A Question For The Ages: Why Are Yawns Contagious?
Youâ€™re sitting in the front lobby of your favorite restaurant waiting patiently to be seated when the lady next to you yawns. Then you yawn. Then your significant other yawns, then your children, and repeat until its time to eat. Why is that?
Itâ€™s a question weâ€™ve surely all pondered. Even more surely, weâ€™ve heard crazy superstitions and nonsense answers: why are yawns contagious? Changes in atmospheric pressure, subconscious influence, the mirror neuron effect, and the list goes on and on.
Tons of scientific research lends to the theory that contagious yawning is an empathetic act. Just like smiling, frowning, or crying, when we see someone emoting, that emotion is thrust upon us whether we like it or not. That statement holds even more truth when the person we see emoting is someone we know or love.
If your wife cries, it makes you sad. If your baby laughs it makes you smile. Simple.
Research From the University of Pisa published in 2011 suggests that â€śthe more you bond, the more you yawn.â€ť
As National Geographic explains, â€śThe findings suggest that yawning is a form of empathizing with people experiencing a feeling, whichâ€”in the case of yawningâ€”usually means stress, anxiety, boredom, or fatigue.â€ť
“This is the important point: By reenacting the mechanism, it’s like you share emotions, so your response is higher because you mirrored each other’s emotions,” said study co-author Ivan Norscia of the Natural History Museum at the University of Pisa in Italy.
In the study, the researchers spent a year collecting behavioral data from more than a hundred adults of different nationalities.
â€śThe scientists recorded several variables, such as the subjects’ relationships to one another, countries of origin, genders, and styles of yawning, i.e., open-mouth versus suppressed yawning.â€ť
The research team then developed a statistical model based on their data and verified the effects of each variable on contagious yawning.
â€śIn the model, only social bonding emerged as a predictor of response to another person’s yawn, according to the study, published December 7 in the journal PLoS ONE.â€ť
The research provides “a pretty compelling case that empathy may be involved in contagious yawning among humans,” said Andrew Gallup, an evolutionary biologist at Princeton University who has also studied yawning.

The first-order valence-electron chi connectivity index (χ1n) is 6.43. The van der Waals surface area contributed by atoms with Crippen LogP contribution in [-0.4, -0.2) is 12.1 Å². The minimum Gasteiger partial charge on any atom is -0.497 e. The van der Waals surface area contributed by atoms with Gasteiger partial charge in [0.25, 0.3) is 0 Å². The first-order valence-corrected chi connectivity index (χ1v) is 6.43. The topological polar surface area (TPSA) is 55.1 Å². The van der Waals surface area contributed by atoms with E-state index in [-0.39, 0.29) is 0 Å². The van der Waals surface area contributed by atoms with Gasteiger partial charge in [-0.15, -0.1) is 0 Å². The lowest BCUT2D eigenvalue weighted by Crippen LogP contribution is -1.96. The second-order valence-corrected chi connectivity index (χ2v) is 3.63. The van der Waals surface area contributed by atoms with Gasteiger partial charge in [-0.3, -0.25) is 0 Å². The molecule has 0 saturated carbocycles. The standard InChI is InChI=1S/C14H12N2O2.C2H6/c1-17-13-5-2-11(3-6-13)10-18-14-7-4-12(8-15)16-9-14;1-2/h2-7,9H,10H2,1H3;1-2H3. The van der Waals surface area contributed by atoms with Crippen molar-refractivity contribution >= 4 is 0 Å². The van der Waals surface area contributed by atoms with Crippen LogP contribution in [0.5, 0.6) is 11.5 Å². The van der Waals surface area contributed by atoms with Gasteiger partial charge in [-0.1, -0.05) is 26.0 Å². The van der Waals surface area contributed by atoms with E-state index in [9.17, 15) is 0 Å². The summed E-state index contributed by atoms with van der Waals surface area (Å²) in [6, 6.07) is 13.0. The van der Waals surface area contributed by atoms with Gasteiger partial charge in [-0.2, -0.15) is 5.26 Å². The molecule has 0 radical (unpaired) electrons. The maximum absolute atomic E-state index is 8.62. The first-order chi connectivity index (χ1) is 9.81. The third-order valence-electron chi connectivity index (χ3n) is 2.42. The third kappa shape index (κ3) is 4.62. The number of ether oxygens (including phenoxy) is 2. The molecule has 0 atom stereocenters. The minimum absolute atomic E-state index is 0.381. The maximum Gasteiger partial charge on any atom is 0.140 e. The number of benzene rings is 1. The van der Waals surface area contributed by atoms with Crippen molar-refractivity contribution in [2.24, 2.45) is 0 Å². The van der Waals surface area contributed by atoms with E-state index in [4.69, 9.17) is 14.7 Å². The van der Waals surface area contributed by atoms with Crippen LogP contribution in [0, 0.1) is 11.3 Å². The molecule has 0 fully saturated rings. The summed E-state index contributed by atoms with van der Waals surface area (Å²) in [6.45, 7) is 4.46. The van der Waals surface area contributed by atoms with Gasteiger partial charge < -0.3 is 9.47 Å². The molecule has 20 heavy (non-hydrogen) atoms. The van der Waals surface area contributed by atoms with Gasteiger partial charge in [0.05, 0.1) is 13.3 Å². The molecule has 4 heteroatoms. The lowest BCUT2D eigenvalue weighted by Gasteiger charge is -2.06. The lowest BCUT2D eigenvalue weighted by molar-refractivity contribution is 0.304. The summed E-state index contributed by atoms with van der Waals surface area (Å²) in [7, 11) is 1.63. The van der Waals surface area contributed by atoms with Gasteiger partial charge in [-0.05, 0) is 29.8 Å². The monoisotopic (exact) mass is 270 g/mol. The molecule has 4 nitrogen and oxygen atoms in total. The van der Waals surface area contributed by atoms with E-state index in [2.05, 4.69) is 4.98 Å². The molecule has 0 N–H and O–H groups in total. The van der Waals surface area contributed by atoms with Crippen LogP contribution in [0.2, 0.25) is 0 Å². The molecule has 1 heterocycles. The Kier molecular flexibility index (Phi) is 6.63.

It doesnâ€™t stop with humans though. Research published on redOrbit even concluded this to be true in chimpanzees.
â€śIn the study, 23 adult chimps were shown several nine-second video clips of other chimpanzees yawning. Not only was the yawning contagious, but chimpanzees yawned 50 percent more often when the ape in the video was a member of their own social group, as opposed to a stranger.â€ť
Contagious yawns are also less likely amongst children, since itâ€™s based on empathy, and young children usually have yet to develop such complex emotions.
Ironically, Iâ€™ve yawned probably more than 20 times while writing this blog, but I donâ€™t know any of subjects of the experiment, any of the people in the stock photos used for the featured image of this blog, or any of the chimps for that matter. Yet for some reason, I canâ€™t stop yawning. I must be filled with empathy.
The reason for my questioning this yawn phenomenon is, one day I was playing Xbox Live, and I heard one of my teammates yawn. (For anyone who doesnâ€™t know, Xbox Live is the hub used for online gaming through Microsoftâ€™s Xbox 360 console, and includes chat capabilities with microphones/headsets.) When I heard the guy yawn, I yawned; then one of our other teammates yawned. We proceeded to pass it around like a hot potato two or three times.
Strange. We were complete strangers, and couldnâ€™t see one another, so the suggestions of atmospheric pressure, and mirror neurons are completely out. Although I donâ€™t consciously have empathy for strangers who I play with online, thereâ€™s really no other explanation.
Image Credit: Bevan Goldswain / Shutterstock